Nigeria; In Search of Leadership Since Advent of Fourth Republic
The year 1999 has remained in the annals of history in Nigeria as it marked the birth of the Fourth Republic. This new dawn was greeted with great euphoria with public events and shows heralding the dawn of a new era. The major highlight of this mutation which officially opened a new era was the adoption of a new constitution and the organization of elections which marked the end of the reign of the military under the command of General Abdusalami Abubakar and ushered in civilian rule for the first time 16 years. President Matthew Aremu Okikiola Olusegun Obasanjo who had been jailed by former military ruler, General Sani Abacha climbed the supreme magistracy on 29 May 1999 to lead Africa’s most populated and dynamic country. Despite his military past, Obasanjo was considered as a transformed person as he had long abdicated his position within the military to embrace a civilian life especially in the domain of agriculture.
Nigerians in their numbers, from all works of life attended the official ceremony of the inauguration of the presidency of Obasanjo at Eagle Square, Abuja. The pump and pageantry was reminiscent of an independent day celebration as from time-to-time the 62 year old was forced to pause his speech and give way for the popular and spontaneous salutation, “Ose Ose o, Ose o Ose Baba” which traditional means praise. In his speech, President Obasanjo said it is the “beginning of a genuine renaissance” while promising that, “all impacts of bad governance in the past will be removed. Corruption will be tackled headon at all levels. It must not be condoned.” Meanwhile General Abubakar held that Nigeria has a chance to start afresh after 15 years of military rule. He said that he hoped the Obasanjo team “would usher in a new, united and democratic Nigeria that will be a pride to all, and takes its rightful place in the community of nations. Also present at the ceremony was the then Commonwealth SG, Chief Emeka Anyaoku whose organization had previously suspended Nigeria following gross human rights abuses especially the murder of play rights activist Ken Saro Wiwa and the Ogoni eight. However, more than two decades after the event, Nigerians are still grappling with a leadership challenge which is hampering every effort of emergence.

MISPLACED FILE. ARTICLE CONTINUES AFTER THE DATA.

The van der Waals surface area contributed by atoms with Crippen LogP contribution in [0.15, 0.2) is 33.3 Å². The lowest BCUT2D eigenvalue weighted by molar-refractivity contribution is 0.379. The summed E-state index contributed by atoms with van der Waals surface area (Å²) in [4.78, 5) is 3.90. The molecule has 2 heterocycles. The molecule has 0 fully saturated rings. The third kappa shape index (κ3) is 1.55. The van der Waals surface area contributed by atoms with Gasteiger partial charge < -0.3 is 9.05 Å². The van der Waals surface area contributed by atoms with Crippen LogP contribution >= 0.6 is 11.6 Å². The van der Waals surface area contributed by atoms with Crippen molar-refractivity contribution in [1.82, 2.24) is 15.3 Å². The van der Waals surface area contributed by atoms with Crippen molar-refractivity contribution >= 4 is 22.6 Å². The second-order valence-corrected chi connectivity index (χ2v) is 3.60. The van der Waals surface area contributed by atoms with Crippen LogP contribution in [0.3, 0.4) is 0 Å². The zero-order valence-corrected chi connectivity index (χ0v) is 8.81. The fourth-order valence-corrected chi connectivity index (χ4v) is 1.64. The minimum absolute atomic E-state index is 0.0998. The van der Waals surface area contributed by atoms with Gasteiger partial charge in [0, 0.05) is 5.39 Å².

The Fourth Republic Challenge
The recent END SARS movement in Nigeria has once again unveiled the leadership challenge the country is facing even after abandoning military rule many years ago. The scene especially at the Lekki toll gate wherein unarmed protesters were shot at with live rounds is an indication that while the underlying Nigerian society is mutating the leadership is still stock in the formula of the past which is based on the foundation of military/armed solutions to political problems. Between 1966 (end of First Republic) and 1999 (33 years), Nigeria has had only a respite of civilian leadership accounting for less than five years including President Shehu Shagari (1979-1983; Second Republic) and Chief Ernest Shonekan (August – November 1993; Third Republic). Within this period, current President Muhammadu Buhari reigned as Military Leader between 1983 and 1985 until toppled by the General Babangida team. However, Buhari defeated all suspicion during his enthronement in 2015 by arguing that he is a “born again” leader, a formula used in separating himself from the military apparatus. Nonetheless, his actions has proven that despite the sloganeering, Nigeria is still entrenched in its past because successive leadership since 1999 have not been able to foster a “born again” nation. Obasanjo himself was a former Army General who ruled between 1976 and 1979 and in his second presidency as a civilian ruler, he also regurgitated military formulas and applied them on purely socio-political affairs. It was during the reign of Obasanjo that militancy in the Niger Delta grew and flourished reducing the country’s oil output from more than 2 million barrels per day to about 800,000 barrels per day and between 1999 and 2003, crude oil theft amounted to about $30billion. And it was during this same period that notorious militant groups like the Niger Delta Vigilante of Ateki Tom and Niger Delta Volunteer Defense Forces (NDVPF) of Dokubo Asari got their sunrise. Moreover, the 1999 and 2003 elections have been described by some Nigerian scholars as the most corrupt which fan the flames of militant groups used by wealthy politicians to secure their victory out of ballot box. Just like a real military man, President Obasanjo launched his presidency with a military campaign which has become known as the 1999 Odi massacre wherein entire villages where raised to the ground and tens of persons killed with thousands forced to displaced by the military. In 2003, Obasanjo created the Joint Task Force which has been accused of some of the worst human rights abuses in Nigeria since the birth of the Fourth Republic.